Yankees could use their own version of Hanrahan tradeBy
After a few days of waiting, the Red Sox and Pirates finally finalized the Joel Hanrahan trade yesterday. The deal sends Hanrahan and infield prospect Brock Holt to Boston for four players: corner outfielder/infielder Jerry Sands, infielder Ivan DeJesus Jr., right-hander Stolmy Pimentel, and former Yankee Mark Melancon. I’m not here to discuss the merits of the trade from either side, but instead the framework.
By acquiring Hanrahan, the Red Sox cleared up some of their 40-man roster clutter. Sands, who I like more than most it seems, was made redundant by Jonny Gomes, Ryan Lavarnway, and Mike Napoli (if that deal ever gets done). Pimentel was once a top pitching prospect who has posted a 5.96 ERA (4.49 FIP) in Double-A over the last two years. He, like Sands, has one minor league option left. Melancon was an out-of-options middle reliever on a team with bullpen depth to spare. DeJesus was the only one of the four players going to Pittsburgh who was not on the 40-man while Holt has all three minor league options remaining.
The Yankees, like the Red Sox prior to the trade, have an awful lot of clutter on the 40-man roster. By clutter I mean youngsters who don’t figure to contribute much in 2013 or just fringy prospects in general. Ramon Flores, Jose Ramirez, and Nik Turley fall into the former category while Zoilo Almonte, Corban Joseph, and even Dellin Betances make up the latter. They’re interesting enough to keep around but hardly high priority guys, kinda like Sands, Melancon, and Pimentel. Given their big league roster needs (starting catcher, right-handed outfield bat, DH, bench), the Yankees are going to have to clear some 40-man spots before Opening Day.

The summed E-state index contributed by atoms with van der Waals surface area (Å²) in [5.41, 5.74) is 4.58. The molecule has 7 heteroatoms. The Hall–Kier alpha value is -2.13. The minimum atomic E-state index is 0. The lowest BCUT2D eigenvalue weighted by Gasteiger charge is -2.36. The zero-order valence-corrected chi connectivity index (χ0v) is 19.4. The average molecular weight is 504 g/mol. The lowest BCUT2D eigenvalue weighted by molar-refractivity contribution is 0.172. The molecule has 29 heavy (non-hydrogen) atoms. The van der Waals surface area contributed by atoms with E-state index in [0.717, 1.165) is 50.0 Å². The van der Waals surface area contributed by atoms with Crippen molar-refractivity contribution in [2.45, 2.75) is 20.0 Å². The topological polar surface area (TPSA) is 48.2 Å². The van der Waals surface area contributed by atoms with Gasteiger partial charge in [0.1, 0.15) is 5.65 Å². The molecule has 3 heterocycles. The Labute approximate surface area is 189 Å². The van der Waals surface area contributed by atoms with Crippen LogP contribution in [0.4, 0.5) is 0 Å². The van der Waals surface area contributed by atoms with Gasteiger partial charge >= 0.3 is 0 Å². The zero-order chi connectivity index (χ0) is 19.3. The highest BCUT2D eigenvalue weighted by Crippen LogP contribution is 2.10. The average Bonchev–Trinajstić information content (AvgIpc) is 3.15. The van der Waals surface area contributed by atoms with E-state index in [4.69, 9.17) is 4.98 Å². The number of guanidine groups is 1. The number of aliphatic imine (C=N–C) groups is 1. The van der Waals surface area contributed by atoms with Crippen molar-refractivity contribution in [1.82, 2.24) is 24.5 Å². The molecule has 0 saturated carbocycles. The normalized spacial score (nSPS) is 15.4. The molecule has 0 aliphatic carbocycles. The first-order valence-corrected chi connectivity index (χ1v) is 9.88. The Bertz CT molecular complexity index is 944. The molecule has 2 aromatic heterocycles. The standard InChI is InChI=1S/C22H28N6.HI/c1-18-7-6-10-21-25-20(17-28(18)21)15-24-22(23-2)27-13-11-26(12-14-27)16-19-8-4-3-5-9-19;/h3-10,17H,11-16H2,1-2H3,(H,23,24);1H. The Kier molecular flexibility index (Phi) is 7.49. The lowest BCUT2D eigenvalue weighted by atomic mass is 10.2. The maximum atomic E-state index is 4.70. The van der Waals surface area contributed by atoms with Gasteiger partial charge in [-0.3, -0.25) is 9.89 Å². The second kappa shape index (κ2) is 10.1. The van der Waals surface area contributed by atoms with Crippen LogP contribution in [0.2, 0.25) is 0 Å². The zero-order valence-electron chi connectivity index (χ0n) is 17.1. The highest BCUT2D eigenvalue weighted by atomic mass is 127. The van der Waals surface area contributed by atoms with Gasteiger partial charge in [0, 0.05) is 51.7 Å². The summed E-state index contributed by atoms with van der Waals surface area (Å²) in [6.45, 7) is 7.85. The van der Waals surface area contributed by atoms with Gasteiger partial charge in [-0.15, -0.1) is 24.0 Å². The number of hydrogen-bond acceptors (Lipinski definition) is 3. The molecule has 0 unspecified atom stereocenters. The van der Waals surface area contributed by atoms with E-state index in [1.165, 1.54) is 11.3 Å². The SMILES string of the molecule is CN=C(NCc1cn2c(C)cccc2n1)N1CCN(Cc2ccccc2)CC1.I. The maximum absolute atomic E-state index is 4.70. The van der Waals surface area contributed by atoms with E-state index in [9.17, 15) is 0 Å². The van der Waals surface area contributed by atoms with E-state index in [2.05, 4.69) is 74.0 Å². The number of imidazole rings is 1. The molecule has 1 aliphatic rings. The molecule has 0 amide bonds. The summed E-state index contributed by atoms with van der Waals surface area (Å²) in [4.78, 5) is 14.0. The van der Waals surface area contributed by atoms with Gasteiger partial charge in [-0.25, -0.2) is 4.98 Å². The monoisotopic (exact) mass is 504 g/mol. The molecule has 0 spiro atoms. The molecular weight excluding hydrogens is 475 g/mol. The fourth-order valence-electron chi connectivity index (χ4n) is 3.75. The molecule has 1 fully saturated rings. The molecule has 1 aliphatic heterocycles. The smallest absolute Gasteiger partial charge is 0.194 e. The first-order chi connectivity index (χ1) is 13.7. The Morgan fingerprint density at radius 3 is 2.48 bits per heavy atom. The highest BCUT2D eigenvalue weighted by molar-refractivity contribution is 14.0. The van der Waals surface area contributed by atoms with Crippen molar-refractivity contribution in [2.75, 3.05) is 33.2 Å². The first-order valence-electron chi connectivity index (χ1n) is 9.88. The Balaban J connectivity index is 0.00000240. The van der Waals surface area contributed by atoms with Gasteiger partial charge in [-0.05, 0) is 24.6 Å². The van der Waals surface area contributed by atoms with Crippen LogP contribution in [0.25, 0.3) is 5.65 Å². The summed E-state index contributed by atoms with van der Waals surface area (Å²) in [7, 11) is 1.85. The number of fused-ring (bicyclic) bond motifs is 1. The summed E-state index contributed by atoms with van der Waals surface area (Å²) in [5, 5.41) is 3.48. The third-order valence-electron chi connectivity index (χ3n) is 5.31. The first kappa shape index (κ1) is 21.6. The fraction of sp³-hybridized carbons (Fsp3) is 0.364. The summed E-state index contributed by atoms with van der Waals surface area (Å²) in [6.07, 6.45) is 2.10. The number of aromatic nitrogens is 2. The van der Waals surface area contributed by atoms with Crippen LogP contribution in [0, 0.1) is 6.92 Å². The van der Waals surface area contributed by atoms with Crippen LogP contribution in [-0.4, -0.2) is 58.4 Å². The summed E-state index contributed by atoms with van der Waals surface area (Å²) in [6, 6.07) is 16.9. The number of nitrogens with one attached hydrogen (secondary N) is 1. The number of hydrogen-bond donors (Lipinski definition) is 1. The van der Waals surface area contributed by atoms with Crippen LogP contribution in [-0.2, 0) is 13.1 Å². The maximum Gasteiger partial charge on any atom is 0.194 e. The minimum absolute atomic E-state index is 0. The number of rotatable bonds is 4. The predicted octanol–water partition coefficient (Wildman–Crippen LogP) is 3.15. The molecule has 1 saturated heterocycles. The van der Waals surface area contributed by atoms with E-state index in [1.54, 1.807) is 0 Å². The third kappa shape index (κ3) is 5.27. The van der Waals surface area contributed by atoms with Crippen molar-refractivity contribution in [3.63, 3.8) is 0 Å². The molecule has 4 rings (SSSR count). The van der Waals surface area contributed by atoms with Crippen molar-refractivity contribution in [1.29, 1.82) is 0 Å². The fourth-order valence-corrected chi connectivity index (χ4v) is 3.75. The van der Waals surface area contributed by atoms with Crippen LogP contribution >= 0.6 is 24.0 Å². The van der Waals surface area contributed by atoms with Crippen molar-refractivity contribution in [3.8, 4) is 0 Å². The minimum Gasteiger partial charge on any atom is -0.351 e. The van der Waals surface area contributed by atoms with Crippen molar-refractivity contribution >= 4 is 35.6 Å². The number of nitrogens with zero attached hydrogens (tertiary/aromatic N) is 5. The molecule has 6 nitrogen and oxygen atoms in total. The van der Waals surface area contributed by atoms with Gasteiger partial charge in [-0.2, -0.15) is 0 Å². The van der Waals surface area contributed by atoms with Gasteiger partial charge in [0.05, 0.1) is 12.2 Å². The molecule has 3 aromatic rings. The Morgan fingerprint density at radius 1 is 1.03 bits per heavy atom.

Packaging two or three of those clutter pieces for one big leaguer seems like a wonderful idea in theory, but it’s much more difficult to actually put into practice. For starters, you have to find a team willing to take on several of those players and commit 40-man spots to them. That’s not easy. A rebuilding team isn’t looking to take on fringe prospects just because. Most clubs prioritize quality over quantity these days, even if it means getting back fewer pieces. Turning say, Betances and Joseph and Zoilo into a quality reliever or bench player is more of a pipe dream than anything, but the Red Sox just showed that turning spare parts into a useful player can be done.
Just to be clear, I’m not saying the Yankees missed out by not trading for Hanrahan. He would have helped the bullpen but New York is hardly in need of a $7M late-inning reliever, especially one with walk issues. I do want to see the team follow in Boston’s footsteps by turning some of those spare part guys who just don’t fit into the team’s long-term plans into a player who can help them win this season. These guys are going to start getting designated for assignment and plucked off waivers pretty soon, so it would be nice to get some kind of return before then.